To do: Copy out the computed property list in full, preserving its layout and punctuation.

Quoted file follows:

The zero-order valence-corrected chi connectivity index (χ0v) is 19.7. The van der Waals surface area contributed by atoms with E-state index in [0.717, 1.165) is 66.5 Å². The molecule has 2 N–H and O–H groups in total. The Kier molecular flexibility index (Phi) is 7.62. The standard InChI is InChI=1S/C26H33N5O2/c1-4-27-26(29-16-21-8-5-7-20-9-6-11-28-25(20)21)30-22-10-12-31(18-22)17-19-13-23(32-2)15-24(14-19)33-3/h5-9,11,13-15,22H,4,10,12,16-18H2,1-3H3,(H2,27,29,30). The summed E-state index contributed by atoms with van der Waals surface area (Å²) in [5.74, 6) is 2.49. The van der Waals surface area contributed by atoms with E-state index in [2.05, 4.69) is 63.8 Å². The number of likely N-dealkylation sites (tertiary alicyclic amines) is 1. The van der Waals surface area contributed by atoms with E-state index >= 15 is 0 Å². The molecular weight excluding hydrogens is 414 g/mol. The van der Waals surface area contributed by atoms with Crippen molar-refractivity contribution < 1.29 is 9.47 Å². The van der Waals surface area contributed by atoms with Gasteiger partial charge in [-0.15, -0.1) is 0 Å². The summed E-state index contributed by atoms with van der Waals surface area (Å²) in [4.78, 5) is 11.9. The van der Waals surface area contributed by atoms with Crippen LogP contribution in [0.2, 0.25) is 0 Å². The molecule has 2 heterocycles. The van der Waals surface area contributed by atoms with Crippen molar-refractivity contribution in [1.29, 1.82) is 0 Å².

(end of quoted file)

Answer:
The zero-order valence-corrected chi connectivity index (χ0v) is 19.7. The van der Waals surface area contributed by atoms with E-state index in [0.717, 1.165) is 66.5 Å². The molecule has 2 N–H and O–H groups in total. The Kier molecular flexibility index (Phi) is 7.62. The standard InChI is InChI=1S/C26H33N5O2/c1-4-27-26(29-16-21-8-5-7-20-9-6-11-28-25(20)21)30-22-10-12-31(18-22)17-19-13-23(32-2)15-24(14-19)33-3/h5-9,11,13-15,22H,4,10,12,16-18H2,1-3H3,(H2,27,29,30). The summed E-state index contributed by atoms with van der Waals surface area (Å²) in [5.74, 6) is 2.49. The van der Waals surface area contributed by atoms with E-state index in [2.05, 4.69) is 63.8 Å². The number of likely N-dealkylation sites (tertiary alicyclic amines) is 1. The van der Waals surface area contributed by atoms with E-state index >= 15 is 0 Å². The molecular weight excluding hydrogens is 414 g/mol. The van der Waals surface area contributed by atoms with Crippen molar-refractivity contribution < 1.29 is 9.47 Å². The van der Waals surface area contributed by atoms with Gasteiger partial charge in [-0.15, -0.1) is 0 Å². The summed E-state index contributed by atoms with van der Waals surface area (Å²) in [4.78, 5) is 11.9. The van der Waals surface area contributed by atoms with Crippen LogP contribution in [0.2, 0.25) is 0 Å². The molecule has 2 heterocycles. The van der Waals surface area contributed by atoms with Crippen molar-refractivity contribution in [1.29, 1.82) is 0 Å².